Through May 12|
THE FULL MONTY Subversive Theatre/The Manny Fried Playhouse
Get your tickets, now, for “The Full Monty.”
That’s Subversive Theatre’s annual “Workers Power Play Series,” this year the musical about laid-off steel plant workers right here, rather than the somewhat tendentious plays of some past years.
Terrence McNally and David Yazbek took the movie about laid off steelworkers in England’s historic steel center of Sheffield and turned it into a musical about laid-off steelworkers in Buffalo.
While the basic material is really strong, director Susan Forbes and choreographer Nancy Hughes have done an amazing job in the tiny Manny Fried Playhouse, which has 40-seats for this production.
That includes the nightclub seats and chairs on the floor for people who want to be up close and personal with the cast members and opening night they all seemed female.
That’s why there can’t be many tickets for this run.
The story is about depressed workers and an executive who see cash in a knock-off of the Chippendales (themselves), who will go all the way on their one-night stand, going the full monty, leaving as little to the imagination as some of the performers in Fort Erie’s “Canadian Ballet.”
The heart of the production is Anthony Alcocer’s Jerry Lukowski, a divorced ex-con who hasn’t been making his support payments and will lose joint custody of his son, Nathan (Alejandro Perez), to his ex-wife Pam (Katherine Parker) who is about to marry her live-in and prosperous boyfriend
Jerry’s best friend is Dave Bukatinski (Jeffrey Coyle) who hasn’t handled being laid-off well and it’s destroying his marriage to Georgie (Alley Griffin) and doesn’t want to take a low-wage security job in the Boulevard Mall.
Jerry and Dave discover their women and their friends like to hit strip clubs and Jerry comes up with an idea for them to be strippers.
Obviously, that isn’t the strong suit of the two and the four others they recruit, like Horse (Alfonzo Tyson) with his bad hip or former steel plant executive Harold Nichols (Thomas LaChiusa), who hasn’t told wife Vicki (Jamie Nablo) he’s long-since lost his executive post, not good for a Wharton MBA.
The music is strongly threaded through “Full,” to be expected from a pro like Terrence McNally.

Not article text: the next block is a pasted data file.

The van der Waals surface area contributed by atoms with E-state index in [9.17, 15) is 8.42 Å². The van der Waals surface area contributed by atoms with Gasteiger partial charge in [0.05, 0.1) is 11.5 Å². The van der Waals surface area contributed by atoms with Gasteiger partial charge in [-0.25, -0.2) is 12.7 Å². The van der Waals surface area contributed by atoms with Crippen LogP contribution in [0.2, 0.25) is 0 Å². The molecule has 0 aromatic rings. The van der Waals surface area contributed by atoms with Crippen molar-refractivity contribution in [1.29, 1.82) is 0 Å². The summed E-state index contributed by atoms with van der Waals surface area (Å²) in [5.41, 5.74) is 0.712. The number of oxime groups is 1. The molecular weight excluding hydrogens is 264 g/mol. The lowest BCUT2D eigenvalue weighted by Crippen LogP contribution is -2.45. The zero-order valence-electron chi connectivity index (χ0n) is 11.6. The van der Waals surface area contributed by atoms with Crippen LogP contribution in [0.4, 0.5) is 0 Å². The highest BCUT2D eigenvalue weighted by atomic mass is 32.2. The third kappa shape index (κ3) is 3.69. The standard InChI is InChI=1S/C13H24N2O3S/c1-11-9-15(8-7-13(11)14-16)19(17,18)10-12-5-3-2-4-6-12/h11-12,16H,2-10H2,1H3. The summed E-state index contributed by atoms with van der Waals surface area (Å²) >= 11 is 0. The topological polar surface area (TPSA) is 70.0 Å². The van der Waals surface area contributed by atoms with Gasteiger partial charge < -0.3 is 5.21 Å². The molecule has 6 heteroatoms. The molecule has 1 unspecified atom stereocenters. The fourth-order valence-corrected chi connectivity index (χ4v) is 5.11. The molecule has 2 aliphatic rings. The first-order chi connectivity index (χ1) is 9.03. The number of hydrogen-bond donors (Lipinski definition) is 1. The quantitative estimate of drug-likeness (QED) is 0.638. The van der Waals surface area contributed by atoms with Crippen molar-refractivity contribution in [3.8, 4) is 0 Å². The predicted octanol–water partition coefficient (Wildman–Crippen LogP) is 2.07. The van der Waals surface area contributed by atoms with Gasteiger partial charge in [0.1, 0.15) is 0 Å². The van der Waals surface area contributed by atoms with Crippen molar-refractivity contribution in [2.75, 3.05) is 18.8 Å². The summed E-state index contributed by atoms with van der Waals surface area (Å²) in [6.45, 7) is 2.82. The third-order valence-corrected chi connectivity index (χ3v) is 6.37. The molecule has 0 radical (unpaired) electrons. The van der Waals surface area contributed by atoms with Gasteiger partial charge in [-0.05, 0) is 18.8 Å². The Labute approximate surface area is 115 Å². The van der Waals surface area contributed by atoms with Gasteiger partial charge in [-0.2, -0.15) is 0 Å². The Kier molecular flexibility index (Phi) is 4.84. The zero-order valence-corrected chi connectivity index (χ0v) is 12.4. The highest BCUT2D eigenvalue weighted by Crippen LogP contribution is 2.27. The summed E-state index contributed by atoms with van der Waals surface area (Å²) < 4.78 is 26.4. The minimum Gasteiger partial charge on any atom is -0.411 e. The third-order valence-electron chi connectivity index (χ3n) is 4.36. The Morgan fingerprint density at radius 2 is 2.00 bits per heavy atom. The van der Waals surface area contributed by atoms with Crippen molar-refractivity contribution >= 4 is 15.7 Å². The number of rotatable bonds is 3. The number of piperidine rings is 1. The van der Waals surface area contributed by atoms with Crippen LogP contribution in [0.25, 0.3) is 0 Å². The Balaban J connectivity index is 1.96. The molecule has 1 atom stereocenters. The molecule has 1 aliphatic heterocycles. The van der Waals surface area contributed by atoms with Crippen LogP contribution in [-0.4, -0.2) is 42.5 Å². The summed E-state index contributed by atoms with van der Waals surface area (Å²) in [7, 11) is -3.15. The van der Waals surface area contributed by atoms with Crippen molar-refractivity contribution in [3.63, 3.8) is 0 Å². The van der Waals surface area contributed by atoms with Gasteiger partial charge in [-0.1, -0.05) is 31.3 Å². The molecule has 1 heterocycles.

The key song which sets the stage is “Scrap,” the initiating song which makes it clear the future dancers regard themselves as human scrap, left behind by industry.
As with most of the show, Jerry is the key character and Alcocer, yet again, is amazing, both with small numbers like “Breeze Off The River” and big production numbers like “Michael Jordan’s Ball,” with the boys and “The Goods,” about the big plan.
This follows his dominant performance in “Jesus Christ Superstar” in ART’s equally small house on Amherst Street.
Coyle’s Dave is almost as strong as the laid-off mental burnout, with a wife who still loves him.
As the date for the show nears, a series of strong smaller parts surface, like Pamela Rose Mangus’ Jeanette, the veteran music director, and Horse’s strong dancing.
Two of the performers, Malcolm (Tim Goehrig) and Ethan (Connor Graham), fall in love, in “You Walk With Me.”
It’s interesting the way the men see stripping as the way to get some quick cash to deal with immediate problems while the women have moved on in life from being wives of well-paid blue collar workers in a giant steel plant to being the sole support of one worker and the ex-wife of another.
There are those Boulevard Mall jobs.
The question suffusing the show isn’t whether or not the strip show will go ahead, because the entire plot of the show suggests it will.
Instead, it’s whether monty shows up.
And, that’s for you to find out.
And, you should really see “The Full Monty.”
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